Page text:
Welcome to my Blog

I am a semi-retired former Scottish trade union policy wonk, now working on a range of projects. All views are my own, not any of the organisations I work with. You can also follow me on Twitter. I hope you find this blog interesting and I would welcome your comments.

Thursday, 11 March 2021

On the Corona Frontline - European perspectives on social care

A new report based on in-depth case studies of social care workers in nine European countries offers a unique perspective on the situation of elderly care workers during the pandemic. I wrote the Scotland case study, and it was fascinating to see how the different care systems across Europe responded to the pressures caused by COVID-19.

http://library.fes.de/pdf-files/bueros/stockholm/17550.pdf

Even though the coronavirus pandemic has had different impacts on European countries, one common denominator is that the virus has hit the elderly hard, particularly those caring for older persons. This placed Europe’s care workers on the coronavirus frontline. The overview report, written by Lisa Pelling, head of the Swedish think tank Arena Idé identifies some common themes across Europe, including:
  • Shortages of personal protective equipment and lack of clear guidelines for when and how it should be used.
  • Pre-existing staff shortages worsened further during the crisis, increasing the already unbearable workload of care workers. 
  • Care workers suffered from increased physical and mental pressure, and there are reports of a dramatic increase in the incidence of burnouts, depressions and substance abuse.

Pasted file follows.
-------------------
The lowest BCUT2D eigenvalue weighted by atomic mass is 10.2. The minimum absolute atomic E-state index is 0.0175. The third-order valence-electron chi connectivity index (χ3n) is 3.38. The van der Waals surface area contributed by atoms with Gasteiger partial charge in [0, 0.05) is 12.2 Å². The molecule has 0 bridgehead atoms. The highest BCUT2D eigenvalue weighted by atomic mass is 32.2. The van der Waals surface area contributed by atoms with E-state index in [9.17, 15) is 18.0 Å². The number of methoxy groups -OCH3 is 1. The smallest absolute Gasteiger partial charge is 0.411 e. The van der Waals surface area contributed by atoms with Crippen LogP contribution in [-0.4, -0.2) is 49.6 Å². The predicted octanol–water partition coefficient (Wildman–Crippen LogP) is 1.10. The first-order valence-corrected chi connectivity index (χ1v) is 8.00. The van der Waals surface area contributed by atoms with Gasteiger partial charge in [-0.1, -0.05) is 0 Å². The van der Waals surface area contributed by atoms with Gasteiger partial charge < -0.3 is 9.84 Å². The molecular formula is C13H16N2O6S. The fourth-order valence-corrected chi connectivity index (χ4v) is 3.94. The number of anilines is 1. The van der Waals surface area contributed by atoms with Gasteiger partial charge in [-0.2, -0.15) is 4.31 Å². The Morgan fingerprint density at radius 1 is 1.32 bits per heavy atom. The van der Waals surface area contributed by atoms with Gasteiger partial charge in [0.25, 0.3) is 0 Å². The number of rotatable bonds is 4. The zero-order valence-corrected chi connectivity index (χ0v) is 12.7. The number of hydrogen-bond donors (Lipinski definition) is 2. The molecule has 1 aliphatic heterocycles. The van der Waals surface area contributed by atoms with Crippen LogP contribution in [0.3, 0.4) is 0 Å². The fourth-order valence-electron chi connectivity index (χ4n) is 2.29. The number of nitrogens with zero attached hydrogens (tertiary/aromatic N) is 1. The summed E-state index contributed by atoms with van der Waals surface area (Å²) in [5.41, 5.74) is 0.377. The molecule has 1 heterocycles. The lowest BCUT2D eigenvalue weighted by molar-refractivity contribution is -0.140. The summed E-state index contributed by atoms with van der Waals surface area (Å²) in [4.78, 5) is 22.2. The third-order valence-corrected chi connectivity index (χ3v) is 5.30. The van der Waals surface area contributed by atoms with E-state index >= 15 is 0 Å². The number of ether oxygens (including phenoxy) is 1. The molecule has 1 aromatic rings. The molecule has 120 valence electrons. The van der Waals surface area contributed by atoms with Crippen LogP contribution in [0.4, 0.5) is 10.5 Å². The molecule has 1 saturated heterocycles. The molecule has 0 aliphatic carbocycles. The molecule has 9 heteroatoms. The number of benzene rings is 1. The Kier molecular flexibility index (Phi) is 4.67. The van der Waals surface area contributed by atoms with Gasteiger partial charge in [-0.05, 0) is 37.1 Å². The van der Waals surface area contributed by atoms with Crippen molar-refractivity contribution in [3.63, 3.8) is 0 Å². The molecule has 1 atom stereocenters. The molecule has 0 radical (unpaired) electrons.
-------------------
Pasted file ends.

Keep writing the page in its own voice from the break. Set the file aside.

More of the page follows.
• Although they were forced to work harder and more overtime than ever before, elderly care workers were left with precarious working conditions, many on zero-hour contracts and paid by the hour. When they too fell ill, many countries left them without adequate sick pay.
  • Trade unions representing elderly care workers have made a decisive difference, both for the workers and older people. 
The report makes several recommendations covering the pandemic and the broader reform of social care. These include basic safety provisions, raising employment standards, and an end to social care underfunding. 

In my case study, I explain how health and social care are organised in Scotland and how they responded to the pandemic. It is interesting to look at how other countries deliver these services, with varying degrees of integration and the balance between public and private sector involvement.

In Scotland, social care was in crisis before the pandemic hit due to an ageing population, staffing shortages, and chronic underfunding. The pandemic has cruelly exposed these problems with excess death rates significantly higher than similar countries in Europe. Half of all deaths from COVID-19 have been in the largely privatised residential care sector, exacerbated by the transfer of patients with the virus or untested from hospitals to care homes early in the pandemic to release NHS capacity. The lack of Personal Protective Equipment, inadequate testing, minimal sick pay, and the use of agency staff have all contributed to this outcome. Care at home services have also been reduced, placing additional pressure on unpaid, informal carers.

Employment standards in social care vary considerably between sectors and employers. Care work is undervalued, not least because of discrimination against the mostly female workforce. Attempts have been made to improve pay in the sector with the requirement to pay the Scottish Living Wage, along with new registration and training standards. However, implementation has been challenging, which leaves a range of poor employment practices that have not been addressed.

The trade union response focussed on providing immediate support to members, negotiating with employers and government, and campaigning for service reform. The pandemic has exacerbated the challenges in organising a disparate workforce, and unions have relied heavily on social media. Recruitment has improved, helped by victories over wages, the provision of Personal Protective Equipment (PPE), sick pay and death benefits. Unions have also campaigned for a reformed social care system, structured around a new National Care Service, which is properly funded, ends the marketisation of care, and values the workers who care for society's most vulnerable members.